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One of the European XFEL tunnels (photo European XFEL GmbH)
One of the European XFEL tunnels (photo European XFEL GmbH)

Eu­ro­pe­an XFEL (X-ray Free Elec­tron La­ser) commissioning procedures started in DESY research centre in Hamburg on October 6, 2016. Poland has met its obligations as the first among 8 shareholders of the Eu­ro­pe­an XFEL GmbH company established to accomplish that €1.2 billion-worth project. On that occasion a small celebration was held in Hamburg with participation of Dr. Piotr Dardziń­ski, Polish Deputy Minister of Science and Higher Education.

The entire equipment of the facility has already been successfully installed. Electrons accelerated in the first part of the facility will generate beams of coherent radiation in the optical part. Both parts have been installed in a 5.8 km long underground tunnel. The beams will be routed to several bays in a research hall at the tunnel end, where scientific experiments are to be conducted. Commissioning of such a large facility is a pretty time-consuming process; the first beam is planned within less than a year from now.

Eu­ro­pe­an XFEL will generate extremely short but extremely bright pulses of laser radiation, repeated 27 thousand times per second. Within each pulse intensity of radiation will be billions of times higher than intensity of radiation emi­tted by the best conventional X-ray sources. Advantages in comparison to conventional lasers include: (i) unprecedented source brightness; (ii) very short duration of each pulse; (ii) capability to tune radiation wavelength from mi­lli­me­tres (THz microwave radiation) down do na­no­me­tres (billionths parts of one me­tre, X-rays). The advantages are particularly useful in studies on low-probability phenomena, experiments with very diluted bio­lo­gical samples, or technological applications (e.g. modification of surfaces of various materials). Such pulses will be able to image structure of viruses (which should help to develop new medicines), cell molecular mechanisms, and other objects of the na­no-world. Eu­ro­pe­an XFEL will be capable to fil­m course of chemical re­actions (e.g. to show how chemical bonds are for­med/broken) and to study pro­ce­sses running inside stars/planets.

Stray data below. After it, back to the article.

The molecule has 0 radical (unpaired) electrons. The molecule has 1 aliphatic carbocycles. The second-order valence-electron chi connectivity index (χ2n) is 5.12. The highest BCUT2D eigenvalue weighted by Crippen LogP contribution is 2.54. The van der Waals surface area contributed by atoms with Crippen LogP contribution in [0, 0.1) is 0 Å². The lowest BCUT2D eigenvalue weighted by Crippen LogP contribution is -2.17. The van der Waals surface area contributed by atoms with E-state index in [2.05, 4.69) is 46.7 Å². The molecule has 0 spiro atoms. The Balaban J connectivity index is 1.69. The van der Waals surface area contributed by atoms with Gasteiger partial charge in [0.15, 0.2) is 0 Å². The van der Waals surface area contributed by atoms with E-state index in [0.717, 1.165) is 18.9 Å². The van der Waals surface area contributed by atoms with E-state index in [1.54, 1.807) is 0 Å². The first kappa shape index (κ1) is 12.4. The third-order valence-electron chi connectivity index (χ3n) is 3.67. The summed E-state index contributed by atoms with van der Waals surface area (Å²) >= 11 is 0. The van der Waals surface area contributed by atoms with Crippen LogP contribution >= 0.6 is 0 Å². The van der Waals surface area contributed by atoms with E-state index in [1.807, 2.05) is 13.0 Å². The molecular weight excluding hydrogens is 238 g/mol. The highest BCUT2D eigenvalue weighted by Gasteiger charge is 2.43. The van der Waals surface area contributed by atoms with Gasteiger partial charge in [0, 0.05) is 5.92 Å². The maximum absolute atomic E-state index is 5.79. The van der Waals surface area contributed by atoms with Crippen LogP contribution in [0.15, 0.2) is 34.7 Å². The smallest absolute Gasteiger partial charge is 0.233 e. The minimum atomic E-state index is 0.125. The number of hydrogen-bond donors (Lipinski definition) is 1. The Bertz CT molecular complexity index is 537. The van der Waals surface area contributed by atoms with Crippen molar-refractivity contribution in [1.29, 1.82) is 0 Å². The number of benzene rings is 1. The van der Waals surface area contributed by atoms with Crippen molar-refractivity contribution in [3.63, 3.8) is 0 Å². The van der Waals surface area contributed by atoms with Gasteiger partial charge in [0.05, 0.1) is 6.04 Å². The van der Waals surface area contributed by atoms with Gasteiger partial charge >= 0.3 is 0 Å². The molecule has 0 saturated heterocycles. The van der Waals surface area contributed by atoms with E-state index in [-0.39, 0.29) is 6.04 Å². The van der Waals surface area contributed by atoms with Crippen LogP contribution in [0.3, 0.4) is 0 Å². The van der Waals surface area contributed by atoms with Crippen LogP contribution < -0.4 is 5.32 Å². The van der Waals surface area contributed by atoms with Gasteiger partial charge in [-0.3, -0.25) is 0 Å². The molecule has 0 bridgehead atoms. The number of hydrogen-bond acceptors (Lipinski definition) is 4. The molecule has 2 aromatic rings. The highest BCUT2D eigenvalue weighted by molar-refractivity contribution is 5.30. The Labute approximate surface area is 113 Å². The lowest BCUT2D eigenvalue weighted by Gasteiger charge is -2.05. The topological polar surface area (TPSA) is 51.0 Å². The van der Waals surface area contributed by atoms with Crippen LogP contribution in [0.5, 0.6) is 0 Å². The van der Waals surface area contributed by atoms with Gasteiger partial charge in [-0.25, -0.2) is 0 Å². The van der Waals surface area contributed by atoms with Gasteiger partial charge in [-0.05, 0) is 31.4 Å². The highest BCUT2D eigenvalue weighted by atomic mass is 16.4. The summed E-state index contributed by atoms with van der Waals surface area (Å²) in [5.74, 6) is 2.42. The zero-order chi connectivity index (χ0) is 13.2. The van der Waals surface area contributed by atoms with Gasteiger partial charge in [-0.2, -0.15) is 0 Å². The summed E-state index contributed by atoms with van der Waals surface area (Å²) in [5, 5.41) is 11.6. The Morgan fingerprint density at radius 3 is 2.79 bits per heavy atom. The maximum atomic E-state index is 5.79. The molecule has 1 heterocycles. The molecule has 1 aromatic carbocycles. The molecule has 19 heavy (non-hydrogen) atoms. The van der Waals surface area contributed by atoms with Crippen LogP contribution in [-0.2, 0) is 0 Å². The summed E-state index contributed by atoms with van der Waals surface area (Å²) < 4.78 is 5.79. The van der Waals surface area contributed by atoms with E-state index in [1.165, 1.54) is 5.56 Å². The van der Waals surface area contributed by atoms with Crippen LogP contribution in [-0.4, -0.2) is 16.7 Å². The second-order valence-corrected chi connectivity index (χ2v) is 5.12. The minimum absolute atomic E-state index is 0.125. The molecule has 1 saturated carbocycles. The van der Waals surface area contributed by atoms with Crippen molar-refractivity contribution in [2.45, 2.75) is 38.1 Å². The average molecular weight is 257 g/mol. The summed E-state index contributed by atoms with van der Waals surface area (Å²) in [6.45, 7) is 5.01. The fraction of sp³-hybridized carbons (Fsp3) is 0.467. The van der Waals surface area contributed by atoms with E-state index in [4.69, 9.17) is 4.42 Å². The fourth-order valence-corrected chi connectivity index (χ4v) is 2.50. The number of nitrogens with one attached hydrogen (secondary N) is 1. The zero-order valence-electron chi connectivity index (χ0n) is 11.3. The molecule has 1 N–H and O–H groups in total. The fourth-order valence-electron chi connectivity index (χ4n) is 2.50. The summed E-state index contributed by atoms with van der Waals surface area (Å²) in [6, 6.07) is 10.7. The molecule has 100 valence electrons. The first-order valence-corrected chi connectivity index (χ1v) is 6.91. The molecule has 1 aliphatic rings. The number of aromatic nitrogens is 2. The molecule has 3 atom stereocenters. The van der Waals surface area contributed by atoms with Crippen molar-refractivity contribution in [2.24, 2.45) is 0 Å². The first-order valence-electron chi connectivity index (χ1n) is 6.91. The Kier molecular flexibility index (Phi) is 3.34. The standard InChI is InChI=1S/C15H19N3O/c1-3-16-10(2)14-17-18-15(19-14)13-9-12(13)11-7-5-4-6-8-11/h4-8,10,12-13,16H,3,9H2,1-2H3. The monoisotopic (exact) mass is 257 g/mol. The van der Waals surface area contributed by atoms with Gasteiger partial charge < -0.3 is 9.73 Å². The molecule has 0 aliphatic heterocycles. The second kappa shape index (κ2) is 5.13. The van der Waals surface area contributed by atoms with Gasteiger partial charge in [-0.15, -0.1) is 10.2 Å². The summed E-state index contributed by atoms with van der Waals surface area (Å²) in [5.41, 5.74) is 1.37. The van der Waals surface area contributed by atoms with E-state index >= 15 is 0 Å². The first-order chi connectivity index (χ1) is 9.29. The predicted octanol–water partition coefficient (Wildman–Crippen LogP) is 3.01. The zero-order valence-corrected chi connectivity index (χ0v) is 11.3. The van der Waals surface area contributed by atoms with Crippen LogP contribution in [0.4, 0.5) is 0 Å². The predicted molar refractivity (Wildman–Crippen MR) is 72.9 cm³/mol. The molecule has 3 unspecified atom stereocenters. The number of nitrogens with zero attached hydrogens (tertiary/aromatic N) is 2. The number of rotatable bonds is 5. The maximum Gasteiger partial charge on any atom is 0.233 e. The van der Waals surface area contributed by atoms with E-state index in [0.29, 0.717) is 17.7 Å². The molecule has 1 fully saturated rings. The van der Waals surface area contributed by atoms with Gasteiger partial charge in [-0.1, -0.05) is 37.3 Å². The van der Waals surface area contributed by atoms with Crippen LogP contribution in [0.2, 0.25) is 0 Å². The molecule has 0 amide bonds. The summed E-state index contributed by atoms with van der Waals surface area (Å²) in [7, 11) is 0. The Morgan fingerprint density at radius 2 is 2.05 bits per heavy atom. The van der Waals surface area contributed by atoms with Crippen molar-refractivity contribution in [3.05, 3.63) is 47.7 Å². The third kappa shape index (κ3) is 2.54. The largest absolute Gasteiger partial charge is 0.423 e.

Poland’s contribution to the Eu­ro­pe­an XFEL project was delivered by three teams operating in Cracow, Wro­cła­w and War­sa­w. All the works were coordinated by NCBJ.

„I would like to acknowledge tremendous efforts put by all the teams into development and commissioning of Eu­ro­pe­an XFEL, a very advanced HiTech research infrastructure” – said Minister Piotr Dar­dziń­ski – „Unique competences acquired in the process will surely help to increase their competitive edge on the Polish market. This is an excellent example of our country’s economic development via participation in projects belonging to the greatest scientific challenges of the 21st century”.

The first elements delivered back in 2012 developed by Wro­cław University of Technology, Wro­cław­ Technology Park, and the Krio­sys­tem S.A. Wrocław-based company included a cryogenic line for transporting liquid helium in the supercritical state and two cryostats for te­sting nio­bium superconducting reso­na­to­rs (some key com­po­nents of XFEL electron ac­ce­le­ra­to­r). Value of the deliveries amounted to about € 2.1 million (2005 prices). In­stitute of Nuclear Physics PAN in Cracow (IFJ) has performed tests of 816 superconducting 1.3 GHz reso­na­to­rs plus 100 cryo-modules (value of the works: € 11.7 million), and tests of 100 superconducting beam focussing/control magnets with current conductor subassemblies (€ 1.1 million). NCBJ (formerly IPJ Świerk) designed, constructed, tested and delivered to DESY 1,648 superconducting couplers of the higher (parasitic) modes in the XFEL elec­tro­n ac­ce­le­ra­to­r, 824 HF dia­gno­stic antennas with external li­nes, and 108 ab­sor­be­rs for pro­pa­gating higher modes. Total value of the deliveries amounted to about € 3.5 million. According to the just signed agreement NCBJ is to deliver 200 electronic mo­dules to be used to control optical lines and equipment installed in research bays; the modules will be housed in 100 cassettes. Total values of these deliveries (to be completed before spring 2017) amounts to € 741 thousand. Combined value of the Polish contribution amounts to € 26,535,060 including € 19,131,857 (2005 prices) “in-kind” and € 7,404,203 financial contribution.

Our scientists will soon participate in international teams conducting research on European XFEL. As project shareholder, Poland will co-own all the developed solutions and all the inventions discovered during that research.

„Poland signed an agreement with European XFEL GmbH on framework of future scientific cooperation at the European XFEL facility in July this year.” – said Prof. Krzysz­tof Ku­rek, NCBJ Director General – „Polish engineers have already accomplished their tasks, now it is time for Polish scientists. As evidenced by success of the meeting organized in April in Świerk, interest in XFEL-created research opportunities among Polish scientists is huge. We hope that they will co-author some important scientific breakthroughs soon”.

More on the Eu­ro­pe­an XFEL project:

Oficjalne rozpoczęcie uruchamiania European XFEL 6 października 2016. Jeden z tuneli fotonowych, fot. XFEL
Oficjalne rozpoczęcie uruchamiania European XFEL 6 października 2016, fot. XFEL